United Kingdom Wigglesworth, Mozart, and Ravel: Sophie Bevan (soprano), Academy of St Martin in the Fields, Ryan Wigglesworth (piano/conductor). St Martin-in-the-Fields, London, 6.8.2021. (MB)
Ryan Wigglesworth – Piano Concerto: ‘Notturno’
Mozart – Piano Concerto No.12 in A major, KV 414/385p
Ravel – Trois poèmes de Stéphane Mallarmé
Mozart – Concert Aria: ‘Ch’io mi scordi di te … Non temer, amato bene’, KV 505
The ASMF’s concerts at the church in which it was born and from which it takes its name were rare musical beacons during the few occasions last autumn when performance and attendance at performance were possible. The two concerts I was able to attend — maximum audience of thirty, for reasons best known to whichever eminent statesman was then making such decisions — meant a great deal to me. Here stood another in that line, albeit in slightly brighter times. Ryan Wigglesworth joined the Academy as both pianist as conductor, with Sophie Bevan the soprano soloist for the last two items.
First, though, we heard some of Wigglesworth’s own music, the ‘Notturno’ from his Piano Concerto. According to the composer, this movement, in which chamber orchestra is reduced to strings and harp, ‘is a kind of fantasia on a Polish folk song I first heard sung, movingly, around a late-night campfire’. That I only learned after the event, but heard, following a (relatively) long string introduction, a piano solo, clear and directed (combining well in retrospect with music by Mozart and Ravel), sometimes in dialogue with harp, which seemed to set up material for subsequent variation and development. There was, I felt, a sense of lament, or at least of bitter-sweet lyricism. Henze with an English accent was one thought that came to mind, though perhaps that said more about me than anyone or anything else. I should certainly be intrigued to hear the rest of the work.
Without a break, the players moved into the first of Mozart’s two A major Piano Concertos, No.12. Wigglesworth’s direction may have been on the brisk side by historical standards, but not really by those of our own time. Most important, it yielded. The ASMF offered, as is its wont, cultivated and variegated playing. There was to be heard from all fine, seemingly instinctive senses of line and fun, inextricably interlinked. The opera house was rightly an inspiration but form, quite rightly, was communicated as of the concert hall. This is a concerto readily underestimated, but it was not here. If, in the slow movement, I occasionally missed the cushion of a larger number of strings, I should stress ‘occasionally’. For there was no gainsaying the excellence of playing, nor this movement’s role as the emotional heart of the work. Songful yet ever-developing, it was sometimes blighted by a mysterious high-pitched electronic sound from somewhere in the building (I presume), yet was never obliterated. The finale was keenly responsive and endlessly surprising: the spirit of Haydn, perhaps, yet unquestionably directed by Mozart, whose cadenzas were employed with great imagination by Wigglesworth.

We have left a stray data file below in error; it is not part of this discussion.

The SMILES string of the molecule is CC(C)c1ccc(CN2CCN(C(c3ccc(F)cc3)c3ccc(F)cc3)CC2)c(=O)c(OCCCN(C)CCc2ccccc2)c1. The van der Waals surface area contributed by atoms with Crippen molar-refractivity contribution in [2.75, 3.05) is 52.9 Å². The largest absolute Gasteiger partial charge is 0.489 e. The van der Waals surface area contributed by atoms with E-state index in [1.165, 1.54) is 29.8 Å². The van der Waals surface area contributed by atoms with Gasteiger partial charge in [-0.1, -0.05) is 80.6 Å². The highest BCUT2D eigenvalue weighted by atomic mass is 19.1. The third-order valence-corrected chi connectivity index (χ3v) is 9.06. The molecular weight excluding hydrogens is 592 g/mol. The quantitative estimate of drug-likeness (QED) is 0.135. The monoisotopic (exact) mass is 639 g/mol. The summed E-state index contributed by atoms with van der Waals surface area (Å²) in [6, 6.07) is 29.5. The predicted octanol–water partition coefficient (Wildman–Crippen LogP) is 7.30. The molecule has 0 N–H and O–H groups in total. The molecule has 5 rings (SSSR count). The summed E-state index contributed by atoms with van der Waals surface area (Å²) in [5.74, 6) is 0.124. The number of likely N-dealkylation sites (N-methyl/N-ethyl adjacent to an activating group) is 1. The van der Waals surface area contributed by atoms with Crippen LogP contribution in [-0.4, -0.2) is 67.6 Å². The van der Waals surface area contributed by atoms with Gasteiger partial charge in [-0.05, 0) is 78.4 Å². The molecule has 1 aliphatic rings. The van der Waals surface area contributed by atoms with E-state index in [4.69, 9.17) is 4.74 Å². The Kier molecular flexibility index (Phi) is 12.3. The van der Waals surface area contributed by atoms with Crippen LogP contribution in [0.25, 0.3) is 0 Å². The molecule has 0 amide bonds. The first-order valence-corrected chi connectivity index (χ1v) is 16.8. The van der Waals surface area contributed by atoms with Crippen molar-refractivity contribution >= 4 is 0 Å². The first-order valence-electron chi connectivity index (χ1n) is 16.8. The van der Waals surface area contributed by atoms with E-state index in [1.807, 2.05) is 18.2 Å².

I think that may have been the first time I had heard the Mozart concerto in the flesh: testament to just how narrow the benighted ‘repertoire’ has become, even in the case of its most widely acknowledged geniuses (if we may still use the word). It was also the first time I had had opportunity to hear Ravel’s Trois poèmes de Stéphane Mallarmé, save on record. Why do we not hear them constantly? Who knows? This, at any rate, was a performance to savour. Thinned down to a delectable chamber ensemble, the Academy offered opening string quartet harmonics that, whilst perfectly in keeping with Ravel’s style and language, seemed to peer across to Schoenberg and perhaps even forward to Ligeti. Etched like waves, they prepared the way for the vocal line to sail. In the second part of this first song, ‘Soupir’, a French vision of Vienna emerged from the string quartet. And what harmonies there were to be heard, not least from voice against, or rather with, piano. ‘Placet futile’ sounded a little more operatic, even before the vocal entry. Inviting, sensuous, and knowing in its mock-innocence, such qualities were both added to and questioned by Bevan in a garden of distinctly sunnier delights than Pierrot lunaire, whose ghost unavoidably hovers here. The instrumental introduction to ‘Surgi de la croupe et du bond’ seemed to long for something beyond: temporally or geographically, maybe even both. The ‘Asie’ of Shéhérazade? It unfolded, pli selon pli.
Finally, Mozart’s ‘Ch’io mi scordi di te … Non temer, amato bene’, KV 505. The opening recitative was well handled by all, the following aria slightly static at first but increasingly dramatic as it progressed, so perhaps that was a deliberate strategy. It benefited from fuller-throttled operatic treatment than anything heard previously, not only from Bevan on superlative form, but from the Academy and Wigglesworth. Here, if only in concert, was a true successor to Idomeneo from the seria-deprived (though never quite, as is sometimes claimed, seria-starved) Vienna of Joseph II. It made for a resounding, resplendent culmination to a wonderful concert.